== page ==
On Facebook, in response to this article that's been circulating today for some inscrutable reason, one A. Melaragni said:
Apparently the guy is just talking about our own galaxy; there are BILLIONS AND BILLIONS of galaxies in the universe. Not to mention that even if other life doesn't exist in our galaxy now, that doesn't mean it never did or never will. There is just so much room out there that I think it would be bizarre if life DIDN'T exist elsewhere.
Which got me thinking. In the absence of proof positive one way or another about the existence of life elsewhere or elsewhen, we can still do some perfectly legitimate Bayesian reasoning based on what we've [not] observed, and how the universe seems to work.
While I don't really buy it, I'll concede there are some legitimate reasons to think we might be the only life anywhere. The only other plausible option is that there is an abundance of life: is, was, and will be.
My reasoning is that physics doesn't do one-offs. You don't see a new kind of particle exactly once and never again, you don't see one wildly unique type of stellar body sitting among trillions of others in our galaxy. In general, there are strong mathematical reasons why if anything happens once, it (or something similar enough) will most likely happen twice. And if there's anything less likely than someone happening just once, it's something happening just twice, which would make a mockery of probability.
So, I figure it's probably not just us out here, and if that's the case, it's certainly not going to be just us and one or two other planets of life. Let's consider the two main possibilities.
Let there be life.
In the scenario where intelligent life happens, and where you accept my assertion that there will probably be a lot of it, we can draw some conclusions. Crucially, we are unlikely to be unusual, within the range of all life that eventually takes form. Barring a meddling God, the various salient characteristics of a lifeform—longevity, intelligence, size, high reliance on optical/EM sensory input, overall temperament—are gonna end up distributed as big fat Gaussians, and we're gonna be right near the big fat middle of them for most of these things. Yes, there will be truly alien and bizarre creatures out on the fringes, so that's fun, but it's not us.
This also applies to our timeline of development of technology relative to others. We are one species selected at random from all those who have or will exist. There are some cosmological reasons why we might be one of the earlier ones, but I feel that's heavily outweighed by the implicit probabilistic evidence under discussion; if there are to be a million different life-bearing planets, what are the odds we're the very first to start to get our shit together?
Then of course you run into your Fermi paradox, which on the whole is pretty ominous. Without getting too sidetracked in that, it strongly suggests that either we'll never make it to the stars, or when we do, it will be in a form or mode unrecognizable by present-day us.
- If there's any life besides us, there's probably a shitload of it.
- If there's a shitload of it, lots of them probably have a huge head start.
- For whatever reason, they're all gone, unrecognizable, or (at best) undetectable. Without exception. This implies that whatever the attractor at work might ultimately be, it is likely inevitable and undeniable.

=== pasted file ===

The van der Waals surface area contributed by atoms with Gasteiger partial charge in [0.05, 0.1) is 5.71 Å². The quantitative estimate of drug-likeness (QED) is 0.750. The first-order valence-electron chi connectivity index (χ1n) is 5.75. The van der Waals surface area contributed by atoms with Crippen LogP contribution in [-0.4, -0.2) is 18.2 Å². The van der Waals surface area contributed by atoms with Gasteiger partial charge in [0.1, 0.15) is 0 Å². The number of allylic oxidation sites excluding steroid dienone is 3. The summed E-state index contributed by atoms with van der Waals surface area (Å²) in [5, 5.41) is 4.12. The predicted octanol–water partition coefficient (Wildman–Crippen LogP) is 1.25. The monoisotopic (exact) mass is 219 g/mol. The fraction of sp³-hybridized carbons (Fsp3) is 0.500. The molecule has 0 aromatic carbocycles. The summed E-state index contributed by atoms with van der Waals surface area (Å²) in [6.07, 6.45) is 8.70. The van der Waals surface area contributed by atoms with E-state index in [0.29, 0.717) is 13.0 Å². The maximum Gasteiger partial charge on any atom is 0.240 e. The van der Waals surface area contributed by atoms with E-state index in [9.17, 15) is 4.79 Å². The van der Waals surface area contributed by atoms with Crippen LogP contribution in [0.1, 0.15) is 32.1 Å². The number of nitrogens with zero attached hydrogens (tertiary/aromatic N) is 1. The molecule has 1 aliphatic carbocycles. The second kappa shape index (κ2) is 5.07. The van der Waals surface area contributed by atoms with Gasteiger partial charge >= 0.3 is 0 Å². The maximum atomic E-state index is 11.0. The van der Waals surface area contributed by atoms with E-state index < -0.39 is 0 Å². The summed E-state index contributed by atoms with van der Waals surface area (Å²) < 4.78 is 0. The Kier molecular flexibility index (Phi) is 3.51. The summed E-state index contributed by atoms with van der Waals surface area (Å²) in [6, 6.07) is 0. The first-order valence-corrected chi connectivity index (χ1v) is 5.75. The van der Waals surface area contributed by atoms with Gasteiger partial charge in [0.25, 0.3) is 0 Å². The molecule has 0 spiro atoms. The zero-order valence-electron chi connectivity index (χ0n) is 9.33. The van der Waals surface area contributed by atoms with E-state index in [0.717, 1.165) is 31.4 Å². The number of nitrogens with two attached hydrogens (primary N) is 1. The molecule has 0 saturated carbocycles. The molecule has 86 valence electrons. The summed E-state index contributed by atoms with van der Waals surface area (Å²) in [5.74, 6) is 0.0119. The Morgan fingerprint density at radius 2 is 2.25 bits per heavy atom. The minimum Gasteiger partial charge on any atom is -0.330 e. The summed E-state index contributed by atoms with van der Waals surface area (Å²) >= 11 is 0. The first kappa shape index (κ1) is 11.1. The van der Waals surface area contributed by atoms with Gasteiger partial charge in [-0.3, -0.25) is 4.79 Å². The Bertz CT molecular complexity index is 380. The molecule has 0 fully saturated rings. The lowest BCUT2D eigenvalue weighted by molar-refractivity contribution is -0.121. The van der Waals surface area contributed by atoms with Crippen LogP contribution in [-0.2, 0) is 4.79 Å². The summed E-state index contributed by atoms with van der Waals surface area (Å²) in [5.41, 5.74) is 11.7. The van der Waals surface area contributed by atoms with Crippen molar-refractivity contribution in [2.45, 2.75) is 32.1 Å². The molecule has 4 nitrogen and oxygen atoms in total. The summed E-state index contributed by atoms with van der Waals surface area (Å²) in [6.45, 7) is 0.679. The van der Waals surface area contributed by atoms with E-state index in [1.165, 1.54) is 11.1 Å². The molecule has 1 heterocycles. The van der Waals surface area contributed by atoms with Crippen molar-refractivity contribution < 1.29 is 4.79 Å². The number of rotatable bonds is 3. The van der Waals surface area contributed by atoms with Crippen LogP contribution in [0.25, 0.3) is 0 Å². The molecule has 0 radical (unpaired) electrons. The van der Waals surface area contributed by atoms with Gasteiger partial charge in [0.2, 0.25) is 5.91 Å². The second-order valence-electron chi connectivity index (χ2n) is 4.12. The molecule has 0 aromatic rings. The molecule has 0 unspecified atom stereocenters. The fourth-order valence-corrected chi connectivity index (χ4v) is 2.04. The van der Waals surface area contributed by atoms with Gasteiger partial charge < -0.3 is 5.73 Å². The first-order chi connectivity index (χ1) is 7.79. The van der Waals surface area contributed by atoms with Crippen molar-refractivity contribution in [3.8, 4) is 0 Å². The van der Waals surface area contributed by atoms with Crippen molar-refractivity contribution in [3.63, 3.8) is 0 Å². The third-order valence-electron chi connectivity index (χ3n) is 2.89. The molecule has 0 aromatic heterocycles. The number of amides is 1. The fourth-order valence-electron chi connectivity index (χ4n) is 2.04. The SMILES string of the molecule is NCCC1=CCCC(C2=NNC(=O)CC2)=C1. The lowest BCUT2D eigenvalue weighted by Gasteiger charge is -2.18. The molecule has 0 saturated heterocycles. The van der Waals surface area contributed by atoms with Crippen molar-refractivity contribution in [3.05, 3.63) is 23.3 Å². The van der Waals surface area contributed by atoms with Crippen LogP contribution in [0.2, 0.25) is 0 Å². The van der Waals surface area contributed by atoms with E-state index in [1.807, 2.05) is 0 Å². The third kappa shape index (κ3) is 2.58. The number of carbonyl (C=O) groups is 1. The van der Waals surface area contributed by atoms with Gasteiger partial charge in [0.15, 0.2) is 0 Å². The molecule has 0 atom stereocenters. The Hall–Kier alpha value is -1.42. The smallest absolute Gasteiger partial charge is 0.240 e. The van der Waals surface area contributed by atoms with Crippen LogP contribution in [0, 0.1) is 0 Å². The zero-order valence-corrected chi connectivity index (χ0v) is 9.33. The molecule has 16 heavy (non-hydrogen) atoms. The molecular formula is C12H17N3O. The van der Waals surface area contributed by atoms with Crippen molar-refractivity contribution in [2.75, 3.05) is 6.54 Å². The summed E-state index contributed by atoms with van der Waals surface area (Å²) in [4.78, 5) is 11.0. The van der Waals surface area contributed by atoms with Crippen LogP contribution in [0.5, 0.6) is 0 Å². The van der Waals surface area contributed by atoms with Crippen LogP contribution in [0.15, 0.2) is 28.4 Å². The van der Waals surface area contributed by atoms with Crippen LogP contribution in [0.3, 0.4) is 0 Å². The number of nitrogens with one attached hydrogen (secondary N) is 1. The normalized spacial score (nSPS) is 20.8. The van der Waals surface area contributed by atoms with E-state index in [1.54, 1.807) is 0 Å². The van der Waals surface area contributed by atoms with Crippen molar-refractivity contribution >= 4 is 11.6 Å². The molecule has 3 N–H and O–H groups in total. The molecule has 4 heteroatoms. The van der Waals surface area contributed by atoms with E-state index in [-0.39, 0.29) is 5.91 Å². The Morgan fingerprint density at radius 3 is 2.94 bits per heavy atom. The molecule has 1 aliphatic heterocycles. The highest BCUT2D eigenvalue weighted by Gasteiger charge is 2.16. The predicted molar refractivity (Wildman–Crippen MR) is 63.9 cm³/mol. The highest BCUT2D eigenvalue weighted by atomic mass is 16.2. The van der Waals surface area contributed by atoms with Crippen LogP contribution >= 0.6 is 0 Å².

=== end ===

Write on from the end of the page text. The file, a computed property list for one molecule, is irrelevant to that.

Basically, for anyone who dreams of 50s-scifi-style cruising around the galaxy and meeting aliens, give it up. Either there aren't any out there, or there is some overwhelmingly strong reason not to make contact on those sorts of terms, or there'll be some pesky obstacle like inexorable self-annihilation in the way. If we ever do make it to the tipping point where we have the social and engineering infrastructure for interstellar flight, and start doing it up in earnest, I figure that's the nail in the coffin for there being any other life out there. So, the other scenario:
Let there be no life.
In this scenario we are, somehow, a black swan—most likely, there would still be an infinite number of aliens in our infinite universe, but they'd be so negligibly rare as to essentially guarantee none in our light cone, which means they effectively don't exist. There's not a whole lot to say on this other than to point out the silver lining—that the massive, invisible, all-subsuming agent watching us hungrily from behind the curtain of the Fermi paradox would suddenly become a non-issue.
It may be a lonely existence, but this scenario is one in which there's no especially good reason why we can't go exploring all over observable space and spread like cancer. There just won't be all that much more to do out there, at least until we say "okay, fuck it" and seed some new form of life deliberately. I think that, of the two scenarios, this is actually the better deal, as it sidesteps the many and sundry sinister explanations for the current deafening silence.
Note to self: there was something worth exploring there that I skipped by. Given certain kinds of systems governed by a relatively small set of rules but seeded with some level of random initial conditions or ongoing perturbations, is it in fact true that it can be less likely for something to happen twice than to happen once? And if so, how much must a thing have to happen before the probabilities pull even again? I think there could be depth there. Maybe more weight behind %0%, %1%, and %oo% being the only relevant quantities of things. Which is arguably already well established. And %oo% is just a gussied-up %0%.
But I'll go digress.